Staff and administrative employees, whose work has become increasingly specialized and professionalized. Through their expertise, administrators develop their own sources of authority. And because of the increasing demands placed upon a university-by parents, students, accreditors, legislatures, and other entities-there is indeed a growing reliance on administrative professionals for guidance in areas such as student life, athletics, fundraising, finance, and the law, to name just a few.

The board, whose members now have a greatly expanded set of fiduciary responsibilities. Gone are the days when a board need only ask the traditional question-should we fire the president?-and then act accordingly. The board now has an enormous range of oversight obligations: budgetary, policy, strategic direction, legal, personnel, and so on. One touchstone remains, however. A board's authority comes from its collective actions; an individual board member has very limited authority. A president reports to the board as the board and not to the trustees individually.

All these pieces of the organization are internal, but external factors increasingly weigh heavily on decision-making. Colleges and universities face an expanding and burdensome set of compliance requirements; Title IX, of course, has dominated newspaper headlines recently. But there are also matters of accreditation, NCAA compliance, learning disabilities, financial aid disclosures, personnel and safety requirements, health and counseling guidelines, and the now-standard lawsuit threat from any student disciplined for any matter.

Organizational theorists would say the boundaries of college or university as an organization are porous, and, for college presidents, it has become not merely a matter of negotiating the tricky terrain of internal demands; it is increasingly, also, incorporating external requirements while doing so.

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From my graduate school days, I remember a classic article in administrative theory describing universities as "organized anarchies," a phrase that perfectly captures the disorganized qualities of these organizations. Attempting to explain the mysterious complexity of the universities, the authors imagined them as "garbage can models of organizational choice." Universities can be seen as vessels into which problems and solutions are dumped. Solutions chase problems, and problems chase solutions. They attach themselves to each other seemingly by chance rather than rational design or intent (Cohen et. al., 1972 Cohen, Michael D., March, James G. and Olsen, Johan P. (March 1972). A Garbage Can Model of Organizational Choice. Administrative Science Quarterly, 17(1), 1-25. [CrossRef], [Web of Science ®], [Google Scholar]).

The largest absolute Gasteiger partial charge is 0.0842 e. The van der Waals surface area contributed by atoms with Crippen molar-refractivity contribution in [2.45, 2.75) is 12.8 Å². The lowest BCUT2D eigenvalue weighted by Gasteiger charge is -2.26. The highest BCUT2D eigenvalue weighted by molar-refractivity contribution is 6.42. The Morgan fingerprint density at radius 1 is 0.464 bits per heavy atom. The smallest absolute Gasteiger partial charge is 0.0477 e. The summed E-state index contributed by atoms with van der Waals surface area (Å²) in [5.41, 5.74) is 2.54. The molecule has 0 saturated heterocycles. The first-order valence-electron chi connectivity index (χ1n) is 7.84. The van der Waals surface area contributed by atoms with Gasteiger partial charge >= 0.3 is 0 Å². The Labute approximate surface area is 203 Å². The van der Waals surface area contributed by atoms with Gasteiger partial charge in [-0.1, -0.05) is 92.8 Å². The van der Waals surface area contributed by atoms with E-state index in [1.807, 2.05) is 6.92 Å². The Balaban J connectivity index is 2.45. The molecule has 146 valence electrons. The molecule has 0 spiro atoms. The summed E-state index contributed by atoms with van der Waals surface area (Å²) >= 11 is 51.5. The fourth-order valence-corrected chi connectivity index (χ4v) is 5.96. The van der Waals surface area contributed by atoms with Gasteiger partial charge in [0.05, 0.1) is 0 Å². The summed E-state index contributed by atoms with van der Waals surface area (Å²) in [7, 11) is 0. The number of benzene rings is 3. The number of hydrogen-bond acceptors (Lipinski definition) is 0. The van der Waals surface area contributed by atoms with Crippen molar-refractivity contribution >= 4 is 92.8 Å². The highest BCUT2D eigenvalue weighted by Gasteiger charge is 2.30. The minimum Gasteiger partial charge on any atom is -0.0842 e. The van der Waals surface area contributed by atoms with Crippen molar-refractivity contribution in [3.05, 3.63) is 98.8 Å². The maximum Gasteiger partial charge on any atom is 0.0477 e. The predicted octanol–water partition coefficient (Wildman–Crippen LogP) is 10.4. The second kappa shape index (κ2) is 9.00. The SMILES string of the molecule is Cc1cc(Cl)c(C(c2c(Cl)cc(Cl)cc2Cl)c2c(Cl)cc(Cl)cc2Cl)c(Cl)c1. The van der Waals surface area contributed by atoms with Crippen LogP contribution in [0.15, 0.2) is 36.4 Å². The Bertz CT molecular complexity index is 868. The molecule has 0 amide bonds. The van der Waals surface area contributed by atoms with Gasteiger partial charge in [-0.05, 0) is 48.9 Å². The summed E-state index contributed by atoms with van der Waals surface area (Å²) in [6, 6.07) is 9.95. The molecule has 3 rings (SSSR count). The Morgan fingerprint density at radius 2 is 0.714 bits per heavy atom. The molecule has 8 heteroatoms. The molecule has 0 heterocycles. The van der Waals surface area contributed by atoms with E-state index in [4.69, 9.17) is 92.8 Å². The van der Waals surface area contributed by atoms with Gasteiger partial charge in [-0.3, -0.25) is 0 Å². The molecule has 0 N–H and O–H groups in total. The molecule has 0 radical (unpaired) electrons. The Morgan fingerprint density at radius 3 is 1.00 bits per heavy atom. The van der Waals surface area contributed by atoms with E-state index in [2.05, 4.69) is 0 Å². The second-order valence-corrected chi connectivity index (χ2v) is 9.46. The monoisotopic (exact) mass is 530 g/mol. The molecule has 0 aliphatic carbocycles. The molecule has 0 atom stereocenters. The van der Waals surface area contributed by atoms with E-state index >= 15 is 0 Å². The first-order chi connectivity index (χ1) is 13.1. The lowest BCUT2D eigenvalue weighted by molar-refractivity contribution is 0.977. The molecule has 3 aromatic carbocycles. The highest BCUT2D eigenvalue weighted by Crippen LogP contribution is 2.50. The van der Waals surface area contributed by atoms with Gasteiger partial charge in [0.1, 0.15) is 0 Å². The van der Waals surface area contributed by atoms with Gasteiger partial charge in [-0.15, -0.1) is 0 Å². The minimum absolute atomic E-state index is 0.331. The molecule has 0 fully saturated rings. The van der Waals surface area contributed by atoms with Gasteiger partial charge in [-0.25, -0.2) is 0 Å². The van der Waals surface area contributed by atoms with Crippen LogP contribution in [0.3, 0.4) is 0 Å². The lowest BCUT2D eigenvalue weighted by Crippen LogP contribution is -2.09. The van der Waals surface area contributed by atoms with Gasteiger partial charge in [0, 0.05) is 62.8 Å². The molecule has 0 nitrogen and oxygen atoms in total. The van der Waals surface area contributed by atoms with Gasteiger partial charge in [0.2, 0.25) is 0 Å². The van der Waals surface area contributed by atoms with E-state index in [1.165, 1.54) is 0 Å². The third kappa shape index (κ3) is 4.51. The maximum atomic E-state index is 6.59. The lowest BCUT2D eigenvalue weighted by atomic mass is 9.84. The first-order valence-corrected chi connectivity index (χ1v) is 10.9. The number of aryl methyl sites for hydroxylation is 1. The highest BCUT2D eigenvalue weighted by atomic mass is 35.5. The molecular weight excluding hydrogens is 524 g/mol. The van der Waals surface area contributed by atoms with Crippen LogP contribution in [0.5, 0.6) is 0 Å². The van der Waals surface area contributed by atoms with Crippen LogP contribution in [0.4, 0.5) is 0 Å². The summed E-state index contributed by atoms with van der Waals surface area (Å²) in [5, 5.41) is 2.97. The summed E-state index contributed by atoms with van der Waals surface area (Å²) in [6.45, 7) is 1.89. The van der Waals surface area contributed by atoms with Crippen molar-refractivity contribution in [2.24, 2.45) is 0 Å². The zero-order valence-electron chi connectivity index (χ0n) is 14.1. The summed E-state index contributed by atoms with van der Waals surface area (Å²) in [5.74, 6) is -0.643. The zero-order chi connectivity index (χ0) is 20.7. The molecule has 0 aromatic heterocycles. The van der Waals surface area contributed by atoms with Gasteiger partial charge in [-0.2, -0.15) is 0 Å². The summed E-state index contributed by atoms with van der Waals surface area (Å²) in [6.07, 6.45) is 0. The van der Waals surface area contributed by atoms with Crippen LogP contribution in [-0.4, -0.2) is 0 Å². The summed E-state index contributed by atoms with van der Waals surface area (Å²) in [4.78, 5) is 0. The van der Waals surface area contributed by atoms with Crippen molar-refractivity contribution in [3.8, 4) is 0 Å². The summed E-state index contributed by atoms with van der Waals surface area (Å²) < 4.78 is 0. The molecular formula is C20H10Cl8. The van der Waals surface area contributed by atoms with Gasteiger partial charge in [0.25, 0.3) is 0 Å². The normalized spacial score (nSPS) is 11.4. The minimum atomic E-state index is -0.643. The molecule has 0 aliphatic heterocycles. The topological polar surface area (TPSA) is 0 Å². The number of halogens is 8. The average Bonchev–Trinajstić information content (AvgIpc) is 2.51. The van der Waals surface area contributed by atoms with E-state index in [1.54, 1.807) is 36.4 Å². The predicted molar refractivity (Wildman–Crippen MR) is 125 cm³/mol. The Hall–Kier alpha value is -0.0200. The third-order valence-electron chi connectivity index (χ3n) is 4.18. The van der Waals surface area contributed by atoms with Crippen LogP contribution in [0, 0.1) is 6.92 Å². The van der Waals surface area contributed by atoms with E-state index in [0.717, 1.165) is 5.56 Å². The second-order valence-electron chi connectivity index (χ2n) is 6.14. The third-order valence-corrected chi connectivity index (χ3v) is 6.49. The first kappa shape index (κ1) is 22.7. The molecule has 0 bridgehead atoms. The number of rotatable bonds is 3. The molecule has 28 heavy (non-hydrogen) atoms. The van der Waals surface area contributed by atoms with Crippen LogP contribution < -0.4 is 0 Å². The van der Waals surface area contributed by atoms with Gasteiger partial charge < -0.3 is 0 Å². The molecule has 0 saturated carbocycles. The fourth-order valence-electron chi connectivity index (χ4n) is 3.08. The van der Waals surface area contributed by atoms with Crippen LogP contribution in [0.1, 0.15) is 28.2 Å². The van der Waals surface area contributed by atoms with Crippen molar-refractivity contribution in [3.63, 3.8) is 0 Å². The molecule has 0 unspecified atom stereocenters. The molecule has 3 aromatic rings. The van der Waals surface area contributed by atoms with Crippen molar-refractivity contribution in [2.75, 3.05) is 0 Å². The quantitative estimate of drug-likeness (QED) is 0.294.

Another author, Karl E. Weick, found universities to be the perfect example of what he called "loosely coupled systems." As the illustration of this concept in which the links are loose and frequent, he imagined organizational life in a university as a soccer match where the goals are constantly being moved, referees are changing the rules as the game progresses, players change sides on a whim, several teams may be on the field and playing against each other at the same time somehow, and the field has neither boundaries nor shape (Weick, 1976 Weick, Karl E. (1976). Educational Organizations as Loosely Coupled Systems. Administrative Science Quarterly, 21(1), 1-19.
[CrossRef], [Web of Science ®], [Google Scholar], p. 1). If those depictions were somewhat vague to me in graduate school seminars, they make perfect sense to me now.

Then there is former Yale president A. Bartlett Giamatti's explanation of universities as "free and ordered" spaces. There is nothing else like them: places where a free, roaming, random, colliding set of ideas and explorations occur within its own unmanageable dynamic, even as order and structure must exist to capture the benefits and avoid the costs of the collisions (Giamatti, 1990 Giamati, A. Bartlett (1990). A Free and Ordered Space: The Real World of the University. New York, NY: W. W. Norton & Company. [Google Scholar]).

They are organized anarchies, indeed, and if there is one overriding task for president it is to direct the order while not impinging on the freedom.

How, then, is that accomplished? Let me suggest four capabilities that I believe a successful college president must have in order to "run the place" effectively.


In these organized anarchies, presidents have primary responsibility for setting the agenda. In other words, the president should identify the important overarching priorities that should occupy the attention of all the constituencies, despite their differences, despite their varying perspectives. To mix my metaphors, the president has to keep everyone focused on a few fixed stars in a constellation of constantly bursting novas, comets, asteroids, and meteor showers.